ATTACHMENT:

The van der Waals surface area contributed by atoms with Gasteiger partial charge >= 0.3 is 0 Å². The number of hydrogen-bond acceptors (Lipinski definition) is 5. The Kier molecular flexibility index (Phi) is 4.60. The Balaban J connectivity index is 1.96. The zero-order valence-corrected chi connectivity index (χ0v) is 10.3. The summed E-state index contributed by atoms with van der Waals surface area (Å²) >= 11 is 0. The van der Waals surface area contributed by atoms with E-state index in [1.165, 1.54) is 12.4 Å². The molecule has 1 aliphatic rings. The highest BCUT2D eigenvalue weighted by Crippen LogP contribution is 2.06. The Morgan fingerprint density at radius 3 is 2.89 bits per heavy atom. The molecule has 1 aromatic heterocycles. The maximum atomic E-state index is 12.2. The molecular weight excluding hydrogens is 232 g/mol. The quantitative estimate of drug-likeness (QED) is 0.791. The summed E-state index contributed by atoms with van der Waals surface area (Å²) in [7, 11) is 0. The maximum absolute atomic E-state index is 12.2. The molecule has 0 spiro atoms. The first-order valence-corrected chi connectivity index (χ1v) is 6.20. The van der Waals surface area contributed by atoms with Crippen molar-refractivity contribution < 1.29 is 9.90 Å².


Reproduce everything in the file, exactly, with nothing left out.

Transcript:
The van der Waals surface area contributed by atoms with Gasteiger partial charge >= 0.3 is 0 Å². The number of hydrogen-bond acceptors (Lipinski definition) is 5. The Kier molecular flexibility index (Phi) is 4.60. The Balaban J connectivity index is 1.96. The zero-order valence-corrected chi connectivity index (χ0v) is 10.3. The summed E-state index contributed by atoms with van der Waals surface area (Å²) >= 11 is 0. The van der Waals surface area contributed by atoms with E-state index in [1.165, 1.54) is 12.4 Å². The molecule has 1 aliphatic rings. The highest BCUT2D eigenvalue weighted by Crippen LogP contribution is 2.06. The Morgan fingerprint density at radius 3 is 2.89 bits per heavy atom. The molecule has 1 aromatic heterocycles. The maximum atomic E-state index is 12.2. The molecular weight excluding hydrogens is 232 g/mol. The quantitative estimate of drug-likeness (QED) is 0.791. The summed E-state index contributed by atoms with van der Waals surface area (Å²) in [7, 11) is 0. The maximum absolute atomic E-state index is 12.2. The molecule has 0 spiro atoms. The first-order valence-corrected chi connectivity index (χ1v) is 6.20. The van der Waals surface area contributed by atoms with Crippen molar-refractivity contribution < 1.29 is 9.90 Å².